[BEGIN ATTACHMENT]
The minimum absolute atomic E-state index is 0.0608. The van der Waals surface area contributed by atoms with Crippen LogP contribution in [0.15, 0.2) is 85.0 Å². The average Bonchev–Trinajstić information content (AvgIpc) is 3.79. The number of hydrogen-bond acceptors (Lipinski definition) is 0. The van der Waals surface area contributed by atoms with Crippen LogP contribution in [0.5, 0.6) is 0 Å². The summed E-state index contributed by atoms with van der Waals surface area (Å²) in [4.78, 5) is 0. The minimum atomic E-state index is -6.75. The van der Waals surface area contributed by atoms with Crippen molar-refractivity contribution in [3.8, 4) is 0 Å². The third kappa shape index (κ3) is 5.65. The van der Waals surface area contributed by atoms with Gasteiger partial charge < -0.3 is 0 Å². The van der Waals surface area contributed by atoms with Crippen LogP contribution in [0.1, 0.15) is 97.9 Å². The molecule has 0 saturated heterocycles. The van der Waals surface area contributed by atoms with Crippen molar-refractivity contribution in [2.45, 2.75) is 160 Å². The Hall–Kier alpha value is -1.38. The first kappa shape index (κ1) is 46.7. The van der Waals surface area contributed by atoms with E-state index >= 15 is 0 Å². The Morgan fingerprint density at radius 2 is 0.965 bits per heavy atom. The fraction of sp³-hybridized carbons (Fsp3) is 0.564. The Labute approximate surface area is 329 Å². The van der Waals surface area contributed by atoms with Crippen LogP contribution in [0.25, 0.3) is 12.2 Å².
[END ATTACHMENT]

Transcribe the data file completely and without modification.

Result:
The minimum absolute atomic E-state index is 0.0608. The van der Waals surface area contributed by atoms with Crippen LogP contribution in [0.15, 0.2) is 85.0 Å². The average Bonchev–Trinajstić information content (AvgIpc) is 3.79. The number of hydrogen-bond acceptors (Lipinski definition) is 0. The van der Waals surface area contributed by atoms with Crippen LogP contribution in [0.5, 0.6) is 0 Å². The summed E-state index contributed by atoms with van der Waals surface area (Å²) in [4.78, 5) is 0. The minimum atomic E-state index is -6.75. The van der Waals surface area contributed by atoms with Crippen molar-refractivity contribution in [3.8, 4) is 0 Å². The third kappa shape index (κ3) is 5.65. The van der Waals surface area contributed by atoms with Gasteiger partial charge < -0.3 is 0 Å². The van der Waals surface area contributed by atoms with Crippen LogP contribution in [0.1, 0.15) is 97.9 Å². The molecule has 0 saturated heterocycles. The van der Waals surface area contributed by atoms with Crippen molar-refractivity contribution in [2.45, 2.75) is 160 Å². The Hall–Kier alpha value is -1.38. The first kappa shape index (κ1) is 46.7. The van der Waals surface area contributed by atoms with E-state index >= 15 is 0 Å². The Morgan fingerprint density at radius 2 is 0.965 bits per heavy atom. The fraction of sp³-hybridized carbons (Fsp3) is 0.564. The Labute approximate surface area is 329 Å². The van der Waals surface area contributed by atoms with Crippen LogP contribution in [0.25, 0.3) is 12.2 Å².